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, the notion of americans checking the news on their phones or going to cnn or watching c-span. these things were cultivated in that period sauternes out pulitzer played a historically significant role and the fascinating life that made for great reading but the influence he yielded is with us today. the reason people don't remember pulitzer today as much is in some ways his accomplishment is so happenstance. we're so used to what it is. in the nineteenth century, printing was the internet. i can book a ticket now or everyday -- all commonplace things we don't think it's such a great deal and in some way i am not sure americans remember who morgan was or who rockefeller was or who carnegie was but we drive across a bridges made with steel, that is the carnegie gift, using cars powered by oil, all the world that rockefeller built and using a financial system built on morgan and consuming news built on a system developed and created by people like pulitzer. pulitzer was born in the 1840s and came to the united states as a mercenary soldier to fight in the vietnam-the civil war. they went to re
of americans, you know, checking the news on their phones or going to cnn or watching c-span. these are all things ever cultivated in that time. so it turns out that pulitzer not only played a historic the significant role in the 19th century, led a fascinating life which makes for great reading, but the influence he wielded is still with us today. and the reason people don't remember pulitzer today is because in some ways his accomplishments as a happenstance now. in the 19th century printing was the internet. we all go, well, i can book a ticket or have this bill gadget and every day we explain. and so the idea of getting news today quickly and easily are all commonplace things, and we don't think it is such a big deal in evaluating it, and in some way and not so sure all americans will remember who morgan was or who rockefeller was or who carnegie was, yet we drive across bridges made with steel. that is the carnegie gift. we used cars powered by oil. that is a world that rockefeller built, and we use a financial system built by morgan, and we are consuming is built on a system that was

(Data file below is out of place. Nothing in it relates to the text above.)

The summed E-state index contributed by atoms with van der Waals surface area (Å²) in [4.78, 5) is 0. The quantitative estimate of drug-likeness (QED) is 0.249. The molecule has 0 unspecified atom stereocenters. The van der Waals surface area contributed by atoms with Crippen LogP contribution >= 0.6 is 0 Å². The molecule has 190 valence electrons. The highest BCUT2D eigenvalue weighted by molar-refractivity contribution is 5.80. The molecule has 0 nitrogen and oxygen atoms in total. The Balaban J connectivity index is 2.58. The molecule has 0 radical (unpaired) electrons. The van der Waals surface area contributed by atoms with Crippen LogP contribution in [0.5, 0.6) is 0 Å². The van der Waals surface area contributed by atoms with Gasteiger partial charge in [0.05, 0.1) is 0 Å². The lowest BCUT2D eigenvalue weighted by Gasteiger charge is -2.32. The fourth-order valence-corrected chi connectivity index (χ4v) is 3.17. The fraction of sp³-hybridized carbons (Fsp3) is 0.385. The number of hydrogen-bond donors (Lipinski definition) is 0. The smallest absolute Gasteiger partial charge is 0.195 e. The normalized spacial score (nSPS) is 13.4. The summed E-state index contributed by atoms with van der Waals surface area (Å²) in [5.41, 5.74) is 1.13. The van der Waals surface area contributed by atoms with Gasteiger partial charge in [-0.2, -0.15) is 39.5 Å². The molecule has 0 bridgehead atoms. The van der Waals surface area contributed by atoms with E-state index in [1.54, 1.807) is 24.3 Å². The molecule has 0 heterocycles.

of swiss cheese and as the cnn sensation, run making fun of me because we were changing for the highest standard. it became the story of government run amok. anyhow, it is very important because it helps with the slicing machines and the swiss cheese industry. i'm so proud of that one. anyhow, the standards are things we work in collaboration with industry and so we are always anxious for industry to come up with innovations in standards that we help oversee. so that is a partnership, though we are always working on. >> i would just add, in order for partnerships to work, there has to be a constructive conversation and unfortunately, all too often, folks will be encouraging conflict instead of collaboration. and so, yesterday i had a great conversation with leaders in the organic world who are basically making the case that her can ask are different than general commodities. and because they are different, the systems we have the usda, where we try to apply insurance regulatory systems may not recognize the uniqueness of her can ask and that we really need to be thinking differently in
account through payroll deduction. those who participate too often how contribution rate too low. cnn plans need to encourage higher purchasing contributions. i may suggest three easy ways to do so. change the employer match. a typical plan is 50% up to 6% of pay. 6% are marching to plan consider and notched a 30% to 10% of pay would cost the employer for every employer at or about 10% in this case a financial incentives for 10% of pay but no increase cost to the employer. to encourage employers to adopt a higher contribution rate under enrollment. the widespread adoption following the act of 2006 has been a clear victory for public policy at the typical default contribution rate is 3% of falls well short of what is needed to save. we know from extensive research and the employees persist at the default. the solution is
of cnn who together have a wonderful interview with clinton yesterday. thank you. over to elise. [applause] we have a lot of distinguished guests in the audience. the deputy chief of mission for the embassy of lebanon. a lot of people who care about syria and looks to be a lively discussion this evening. in august, 2011 secretary of state hillary clinton called for the president bashar al-assad to step down for the sake of the syrian people. at that time about 2,000 people were killed. today that number of u.n. estimates has risen to more than 60,000 syrian is dead, hundreds of thousands of refugees have fled to turkey and jordan and iraq pleasing burdens on those countries, close to 2 million more, more than half have been displaced inside syria. what started as a brave stand has moved into a civil war with opposition forces becoming more radicalized, some of them would say infiltrated by extremist forces with links to al qaeda. the conflict threatens to destabilize the entire region and become a battleground for the proxy war some might say of competing interest. the and ratio
Search Results 0 to 4 of about 5